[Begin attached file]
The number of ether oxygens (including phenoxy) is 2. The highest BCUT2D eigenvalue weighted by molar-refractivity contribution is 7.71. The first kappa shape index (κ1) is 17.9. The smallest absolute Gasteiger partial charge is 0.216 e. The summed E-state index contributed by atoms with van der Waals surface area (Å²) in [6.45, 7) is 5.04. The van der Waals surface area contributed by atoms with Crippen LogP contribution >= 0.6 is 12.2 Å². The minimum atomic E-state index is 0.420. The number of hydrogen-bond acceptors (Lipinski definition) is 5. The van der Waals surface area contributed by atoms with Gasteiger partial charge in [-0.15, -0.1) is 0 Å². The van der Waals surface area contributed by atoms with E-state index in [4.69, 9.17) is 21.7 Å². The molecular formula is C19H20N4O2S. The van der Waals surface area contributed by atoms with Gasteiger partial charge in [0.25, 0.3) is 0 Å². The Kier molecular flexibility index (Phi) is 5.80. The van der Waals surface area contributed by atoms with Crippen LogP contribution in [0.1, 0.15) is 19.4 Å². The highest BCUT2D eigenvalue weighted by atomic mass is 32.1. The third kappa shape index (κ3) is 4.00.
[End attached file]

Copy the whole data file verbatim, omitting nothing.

The number of ether oxygens (including phenoxy) is 2. The highest BCUT2D eigenvalue weighted by molar-refractivity contribution is 7.71. The first kappa shape index (κ1) is 17.9. The smallest absolute Gasteiger partial charge is 0.216 e. The summed E-state index contributed by atoms with van der Waals surface area (Å²) in [6.45, 7) is 5.04. The van der Waals surface area contributed by atoms with Crippen LogP contribution >= 0.6 is 12.2 Å². The minimum atomic E-state index is 0.420. The number of hydrogen-bond acceptors (Lipinski definition) is 5. The van der Waals surface area contributed by atoms with Gasteiger partial charge in [-0.15, -0.1) is 0 Å². The van der Waals surface area contributed by atoms with E-state index in [4.69, 9.17) is 21.7 Å². The molecular formula is C19H20N4O2S. The van der Waals surface area contributed by atoms with Gasteiger partial charge in [0.25, 0.3) is 0 Å². The Kier molecular flexibility index (Phi) is 5.80. The van der Waals surface area contributed by atoms with Crippen LogP contribution in [0.1, 0.15) is 19.4 Å². The highest BCUT2D eigenvalue weighted by atomic mass is 32.1. The third kappa shape index (κ3) is 4.00.